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George Sopkin (April 3, 1914 – October 28, 2008) was an American cellist who was a founding member of the Fine Arts Quartet and faculty member at Kneisel Hall School of Chamber Music in Blue Hill, Maine.[1]

Born and raised in Chicago, Sopkin was about twelve years old when he first played the cello. By age eighteen, he was auditioning for the Chicago Symphony Orchestra. Frederick Stock looked at Sopkin and said, "So we're taking Boy Scouts now?".[2] Stock gave him the job, making him one of the youngest performers with the orchestra.[3] He earned $65 per week for the symphony's 28-week season, plus a seven-week summer session, a respectable income for the Great Depression, especially for a teenager. Sopkin spent eight years with the Chicago Symphony Orchestra.[2]

He left in symphony in 1941 to form the Fine Arts Quartet together with violinist Leonard Sorkin, who had also performed with the Chicago Symphony. Sopkin served together with other musicians in the United States Army Air Forces during World War II in Orlando, Florida. Sopkin and other musicians made records of their performances that were sold at the PX.[2]

After returning from military service, the Fine Arts Quartet was revived, operating in Chicago under the auspices of the American Broadcasting Company. The members of the quartet joined the music faculty of the University of Wisconsin–Milwaukee in 1964, and the quartet relocated there.[2]

Sopkin left the Fine Arts Quartet in 1979 following a hand injury and a detached retina, but continued to make occasional guest appearances with the group. Violinist Abram Loft, who played with the quartet from 1954 until 1979, noted that they had made 60 records and played in 270 cities in 28 countries during the 25 years they spent together in the quartet.[2]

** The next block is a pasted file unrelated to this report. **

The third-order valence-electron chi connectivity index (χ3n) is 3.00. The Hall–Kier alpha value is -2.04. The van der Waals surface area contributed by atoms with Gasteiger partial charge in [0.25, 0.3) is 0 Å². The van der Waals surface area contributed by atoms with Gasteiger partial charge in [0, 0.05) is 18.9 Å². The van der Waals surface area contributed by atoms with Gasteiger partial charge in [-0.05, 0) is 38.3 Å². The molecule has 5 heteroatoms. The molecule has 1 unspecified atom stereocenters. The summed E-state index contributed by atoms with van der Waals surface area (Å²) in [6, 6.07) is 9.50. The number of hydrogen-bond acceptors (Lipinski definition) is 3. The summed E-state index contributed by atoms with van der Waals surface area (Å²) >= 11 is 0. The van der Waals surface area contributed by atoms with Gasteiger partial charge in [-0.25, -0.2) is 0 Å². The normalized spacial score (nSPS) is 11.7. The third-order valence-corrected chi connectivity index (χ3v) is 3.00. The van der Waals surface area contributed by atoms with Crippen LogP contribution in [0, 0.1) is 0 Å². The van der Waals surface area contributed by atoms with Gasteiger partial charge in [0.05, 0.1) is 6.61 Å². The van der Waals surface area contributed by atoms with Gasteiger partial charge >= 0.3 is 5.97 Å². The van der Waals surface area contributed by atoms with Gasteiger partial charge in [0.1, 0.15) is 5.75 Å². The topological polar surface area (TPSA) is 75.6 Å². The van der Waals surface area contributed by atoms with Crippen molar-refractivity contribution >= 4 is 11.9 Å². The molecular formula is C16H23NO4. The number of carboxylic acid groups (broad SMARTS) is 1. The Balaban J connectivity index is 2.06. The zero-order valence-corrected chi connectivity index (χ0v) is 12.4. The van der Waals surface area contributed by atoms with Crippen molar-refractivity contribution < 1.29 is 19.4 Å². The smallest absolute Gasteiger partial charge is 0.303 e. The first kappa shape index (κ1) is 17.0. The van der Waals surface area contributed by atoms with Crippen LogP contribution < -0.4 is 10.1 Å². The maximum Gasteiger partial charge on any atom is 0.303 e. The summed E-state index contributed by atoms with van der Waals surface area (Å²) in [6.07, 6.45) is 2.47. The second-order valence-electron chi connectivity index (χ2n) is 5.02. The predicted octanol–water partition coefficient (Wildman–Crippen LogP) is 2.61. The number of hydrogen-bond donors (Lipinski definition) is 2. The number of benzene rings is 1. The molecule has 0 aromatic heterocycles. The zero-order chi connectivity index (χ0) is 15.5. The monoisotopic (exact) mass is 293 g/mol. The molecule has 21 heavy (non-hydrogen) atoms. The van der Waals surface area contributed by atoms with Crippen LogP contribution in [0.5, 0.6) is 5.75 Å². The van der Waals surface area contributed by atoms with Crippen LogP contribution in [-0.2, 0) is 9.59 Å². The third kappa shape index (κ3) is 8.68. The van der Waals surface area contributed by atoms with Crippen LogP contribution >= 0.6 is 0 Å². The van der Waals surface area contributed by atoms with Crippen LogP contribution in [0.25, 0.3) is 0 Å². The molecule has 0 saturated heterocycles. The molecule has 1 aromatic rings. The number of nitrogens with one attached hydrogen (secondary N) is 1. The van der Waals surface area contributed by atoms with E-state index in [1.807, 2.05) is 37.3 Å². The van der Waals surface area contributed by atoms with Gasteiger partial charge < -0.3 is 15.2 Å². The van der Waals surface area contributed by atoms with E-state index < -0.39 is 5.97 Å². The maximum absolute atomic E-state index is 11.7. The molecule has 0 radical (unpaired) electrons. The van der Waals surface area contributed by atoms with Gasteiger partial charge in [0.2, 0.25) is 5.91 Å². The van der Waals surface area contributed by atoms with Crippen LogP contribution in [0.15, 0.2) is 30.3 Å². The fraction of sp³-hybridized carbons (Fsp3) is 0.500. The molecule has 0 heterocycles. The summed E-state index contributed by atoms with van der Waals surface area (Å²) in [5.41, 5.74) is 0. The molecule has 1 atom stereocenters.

After retiring and moving to Maine, Sopkin became involved with the annual school and chamber music festival at Kneisel Hall, joining the school's staff in 1995. He advocated for the addition of sessions for adult and amateur musicians. He pushed for the creation of the annual House concerts, which have provided a major source of additional revenue for the school. Sopkin's efforts led to bringing students to Maine early so that they could perform in area schools before the summer programs began.[3]

Sopkin was married to Carol Borchard Sopkin, also a cellist and the daughter of Edwin Borchard and Corinne Borchard.

Sopkin died at age 94 on October 28, 2008, at his home in Surry, Maine.[3]

ReferencesEdit

  1. Lopez, Sandy (2014-12-14). "Old-style music classes offer higher-class instruction". Las Vegas Review Journal. http://www.reviewjournal.com/news/education/old-style-music-classes-offer-higher-class-instruction. Retrieved 2015-03-10. 
  2. 2.0 2.1 2.2 2.3 2.4 Silvers, Amy Rabideau. "Cellist Sopkin lived for music", Milwaukee Journal Sentinel, November 1, 2008. Accessed November 5, 2008.
  3. 3.0 3.1 3.2 Hewitt, Rich. "Cellist George Sopkin of Surry dies at 94", Bangor Daily News. Accessed November 5, 2008.

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